Ata Rangi, `Crimson` Martinborough Pinot Noir

  • Ata Rangi, `Crimson` Martinborough Pinot Noir
  • Ata Rangi, `Crimson` Martinborough Pinot Noir

Ata Rangi, `Crimson` Martinborough Pinot Noir


AVAILABILITY: 10 in stock

Grape Pinot Noir
Style Dry, Red, Medium Bodied, Fresh, Spice, Herbal, Dark Fruit
Country New Zealand
Region Martinborough
Volume 75cl
ABV 13.5%
Dietary Vegetarian, VeganSustainable, Practising Organic


Experience this robust Ata Rangi, 'Crimson' Martinborough Pinot Noir with its complex aromatics and flavours of rose petal, blood orange, cranberry, sandalwood, tamarind, toasted rice, cinnamon, bergamot tea and a hint of tobacco. Structured and food-friendly, this exquisite Pinot Noir offers a memorable taste experience.

About the Producer

Ata Rangi, meaning ‘dawn sky, new beginning’ is owned and managed by a family trio – Clive Paton, his wife Phyll and his sister Alison. Clive planted the bare, stony five-hectare home paddock at the edge of Martinborough in 1980 and, in doing so, was one of a handful of people who pioneered grape growing in the area. Joined by winemaker Helen Masters, Ata Rangi is renowned for their Pinot Noir, which is consistently ranked as one of New Zealand's best and in 2010 was awarded the ‘Tipuranga Teitei O Aotearoa,’ New Zealand’s ‘Grand Cru’ equivalent. Ata Rangi also produces a range of white wines including Sauvignon Blanc and Pinot Gris.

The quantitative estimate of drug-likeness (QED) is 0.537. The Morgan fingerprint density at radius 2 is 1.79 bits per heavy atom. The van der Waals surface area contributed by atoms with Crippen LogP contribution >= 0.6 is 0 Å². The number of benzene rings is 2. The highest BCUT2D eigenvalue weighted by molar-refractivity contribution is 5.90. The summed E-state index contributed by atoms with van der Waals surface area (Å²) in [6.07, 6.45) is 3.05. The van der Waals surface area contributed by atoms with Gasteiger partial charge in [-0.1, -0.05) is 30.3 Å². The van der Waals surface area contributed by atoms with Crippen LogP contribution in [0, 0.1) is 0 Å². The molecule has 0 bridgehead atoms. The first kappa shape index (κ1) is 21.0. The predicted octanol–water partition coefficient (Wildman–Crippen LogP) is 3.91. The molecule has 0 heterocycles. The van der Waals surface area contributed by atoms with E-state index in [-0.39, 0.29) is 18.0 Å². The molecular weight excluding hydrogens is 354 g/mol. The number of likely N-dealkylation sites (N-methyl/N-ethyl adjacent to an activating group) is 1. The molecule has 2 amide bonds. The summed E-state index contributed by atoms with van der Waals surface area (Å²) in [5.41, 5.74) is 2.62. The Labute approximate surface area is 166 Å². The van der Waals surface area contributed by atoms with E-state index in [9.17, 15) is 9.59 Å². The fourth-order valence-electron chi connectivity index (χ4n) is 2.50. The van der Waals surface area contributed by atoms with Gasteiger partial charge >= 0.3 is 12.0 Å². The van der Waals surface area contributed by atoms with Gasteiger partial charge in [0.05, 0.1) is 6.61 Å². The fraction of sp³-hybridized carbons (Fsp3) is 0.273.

Vineyard and Winery

This wine was inspired by the deep Crimson blooms of the iconic Pohutukawa tree, (the ‘New Zealand Christmas Tree’). A portion of the sales of this wine support Project Crimson, a charitable conservation trust that plants and protects these trees across the country. The Pinot Noir grapes for Crimson are produced from 5-20 year old Martinborough vines. The area is a deep gravel terrace with an alluvial loess layer over the gravels.

The grapes were hand picked, with 90% destemmed and 10% whole bunch. Pre-fermentation maceration lasted between two and six days. The must was inoculated with 100% natural yeasts and fermentation lasted two to three weeks in open top stainless steel tanks, with hand-plunging throughout. The wine was racked into oak barrels, of which 20% were new, where it remained for a further 12 months after malolactic fermentation until bottling.